Star Trek Online: Defining the Undefinable

For those of you who don’t know, Cryptic (the bods behind City of Heroes and Champions Online) are busy beavering away rebuilding the ill-fated Star Trek Online.

Star Trek, for me, has always been a sort of benchmark to compare other Sci-fi shows to. It set the standard all those years ago for story-telling, action and technology. Despite being the archetype it still retains it’s own unique style, mainly because so many sci-fi shows are trying their best not to be Star  Trek. How many shows have you seen where the ships look anything remotely like the ungangly mess that was the original Enterprise. How I’ve watched the movies, or TNG and thought that the ship looks weak, so many thin protrusions and bottlenecks that a single well placed shot could sever the ship in two.

This was somewhat rectified by the Defiant in DS9, smaller, faster and stubbier, looking like it could hold out in a fight (Which it did). Then they went all Enterprisy with Voyager and while it looked slightly more robust, it still looked like a well placed shot would slice of the nacelles.

Step in Star-Trek Online and it’s list of new ships – Splitting them into 3 Categories. Cruiser, Explorer and Science, with the Enterprise (Galaxy Class) being the Explorer, Defiant as the Cruiser and Voyager (Intrepid Class) as a Long-range Science vessel.

Each class of vessel has it’s own style. Explorers seem to look very frail and vulnerable. Non-threatening in a way that should put any reasonable species at ease just by looking at it. Cruisers having a thinner profile, but ultimatly contained, like classic starships they’re practically just metal bricks with warp engines. Intimidating, deadly and obviously so. Science vessels tend to be somewhere in the middle. Retaining the vulnerable looks of the Explorers while being more streamlined and sleek. Indeed, the Discovery class ship is a prime example.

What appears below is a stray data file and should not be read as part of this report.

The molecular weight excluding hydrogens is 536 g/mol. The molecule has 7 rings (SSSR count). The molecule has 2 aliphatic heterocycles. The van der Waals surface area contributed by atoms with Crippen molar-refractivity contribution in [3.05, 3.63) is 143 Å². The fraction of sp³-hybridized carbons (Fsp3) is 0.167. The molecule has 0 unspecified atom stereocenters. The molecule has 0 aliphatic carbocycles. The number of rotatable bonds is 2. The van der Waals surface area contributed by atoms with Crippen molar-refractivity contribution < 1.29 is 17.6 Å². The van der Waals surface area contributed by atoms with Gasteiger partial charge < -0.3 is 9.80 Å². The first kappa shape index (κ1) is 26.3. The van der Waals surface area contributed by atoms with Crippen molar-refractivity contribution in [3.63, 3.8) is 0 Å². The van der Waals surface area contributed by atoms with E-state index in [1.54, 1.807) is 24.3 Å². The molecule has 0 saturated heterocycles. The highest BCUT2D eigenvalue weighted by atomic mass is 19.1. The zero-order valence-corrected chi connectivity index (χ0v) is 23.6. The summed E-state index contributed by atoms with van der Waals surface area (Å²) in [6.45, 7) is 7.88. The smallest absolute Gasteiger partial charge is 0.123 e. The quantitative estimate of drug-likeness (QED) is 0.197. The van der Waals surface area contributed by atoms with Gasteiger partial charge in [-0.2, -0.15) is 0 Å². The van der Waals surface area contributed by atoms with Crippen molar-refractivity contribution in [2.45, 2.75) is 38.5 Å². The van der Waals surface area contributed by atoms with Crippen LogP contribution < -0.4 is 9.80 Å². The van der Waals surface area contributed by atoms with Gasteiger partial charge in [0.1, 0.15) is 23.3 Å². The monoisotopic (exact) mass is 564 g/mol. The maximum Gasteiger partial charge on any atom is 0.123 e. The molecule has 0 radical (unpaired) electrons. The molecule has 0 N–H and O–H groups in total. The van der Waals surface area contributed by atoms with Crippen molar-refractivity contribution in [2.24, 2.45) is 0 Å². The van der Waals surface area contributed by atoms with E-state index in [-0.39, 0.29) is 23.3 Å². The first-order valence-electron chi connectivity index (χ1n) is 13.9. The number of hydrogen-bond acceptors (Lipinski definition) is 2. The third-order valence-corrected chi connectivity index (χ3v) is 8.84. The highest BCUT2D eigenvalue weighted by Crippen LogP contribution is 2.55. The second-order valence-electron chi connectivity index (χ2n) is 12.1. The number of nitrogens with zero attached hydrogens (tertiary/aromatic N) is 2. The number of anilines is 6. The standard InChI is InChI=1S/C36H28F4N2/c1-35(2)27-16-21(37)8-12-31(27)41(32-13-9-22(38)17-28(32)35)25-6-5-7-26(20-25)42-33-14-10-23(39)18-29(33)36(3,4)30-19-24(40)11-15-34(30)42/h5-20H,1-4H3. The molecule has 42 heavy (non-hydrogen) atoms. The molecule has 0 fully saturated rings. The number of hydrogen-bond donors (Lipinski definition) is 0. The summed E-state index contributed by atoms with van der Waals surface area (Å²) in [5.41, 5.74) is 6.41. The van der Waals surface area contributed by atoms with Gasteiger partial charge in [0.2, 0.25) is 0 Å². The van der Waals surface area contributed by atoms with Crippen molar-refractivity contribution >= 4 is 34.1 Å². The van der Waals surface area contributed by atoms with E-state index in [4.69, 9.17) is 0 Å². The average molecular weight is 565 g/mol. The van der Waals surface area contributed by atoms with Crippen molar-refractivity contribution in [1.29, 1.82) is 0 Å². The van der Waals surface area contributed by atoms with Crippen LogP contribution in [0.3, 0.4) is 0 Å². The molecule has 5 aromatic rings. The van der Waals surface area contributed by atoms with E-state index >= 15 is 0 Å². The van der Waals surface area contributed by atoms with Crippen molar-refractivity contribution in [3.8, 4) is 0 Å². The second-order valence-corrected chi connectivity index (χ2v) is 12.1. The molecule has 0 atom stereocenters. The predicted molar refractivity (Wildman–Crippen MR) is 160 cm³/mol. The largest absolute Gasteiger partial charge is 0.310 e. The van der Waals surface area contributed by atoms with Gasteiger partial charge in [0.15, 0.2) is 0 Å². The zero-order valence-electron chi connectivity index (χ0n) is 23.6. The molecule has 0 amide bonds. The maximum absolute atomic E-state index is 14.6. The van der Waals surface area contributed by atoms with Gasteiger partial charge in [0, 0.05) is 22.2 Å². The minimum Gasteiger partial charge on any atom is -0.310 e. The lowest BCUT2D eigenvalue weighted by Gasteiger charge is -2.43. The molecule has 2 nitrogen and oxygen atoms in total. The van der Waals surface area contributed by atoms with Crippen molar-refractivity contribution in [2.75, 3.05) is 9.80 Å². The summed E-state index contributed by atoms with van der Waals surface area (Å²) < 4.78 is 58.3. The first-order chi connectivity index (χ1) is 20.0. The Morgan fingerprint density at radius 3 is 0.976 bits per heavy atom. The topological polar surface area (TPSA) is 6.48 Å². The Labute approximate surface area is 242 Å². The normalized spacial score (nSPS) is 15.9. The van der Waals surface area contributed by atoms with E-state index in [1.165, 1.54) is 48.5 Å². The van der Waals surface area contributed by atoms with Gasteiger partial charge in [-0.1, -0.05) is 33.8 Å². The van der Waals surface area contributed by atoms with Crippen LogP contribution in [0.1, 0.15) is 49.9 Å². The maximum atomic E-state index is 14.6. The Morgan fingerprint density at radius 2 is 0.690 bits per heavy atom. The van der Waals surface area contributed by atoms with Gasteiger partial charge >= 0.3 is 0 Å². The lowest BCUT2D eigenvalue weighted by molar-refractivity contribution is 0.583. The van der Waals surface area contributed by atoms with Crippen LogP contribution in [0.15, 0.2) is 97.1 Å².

I definitly think Cryptic – who have always been one for artistic vision – have got the design side spot on, merging existing ships into categories that not only expose their function, but also their shape and basic design.

There’s only one thing that’s worrying me. I’ve never been much of a trekkie, I’ve seen enough of it to know the difference between a Romulan and a Cardassian, but not enough to care what colour their blood is. What I am however, is a die-hard fan of sci-fi engineering. I love my sci-fi that tries to make sense of itself, keeping within it’s own rules. Things like combat, sensor readings, anomalies and the likes are always mired in Treknobabble. The Deus-ex Machina that saves the day 15 minutes from the end that seems to be random words picked out of a hat.

The problem was always that they used more than one writer for a series, working alone with only a rough outline of what was allowed. Even after canonising the warp-scale, they still on occasion mis-used things like Warp 13.

To make a game from all that nonsense will be challenging. Will, while fighting off a marauding band of Klingons, have to invert the polaron flux polarity through the deflector, initiating an tangental gravametric wave that will decloak the Klingon ships?  Are they going to ignore 40 years of buzzwords and invent their own vocabulary?

Cryptic are tasked with defining something that defies definition. They’ve succeded so far by defining the roles for starships out of what was a very grey area, here’s hoping they succeed in untangling the spaghetti that is Treknobabble.

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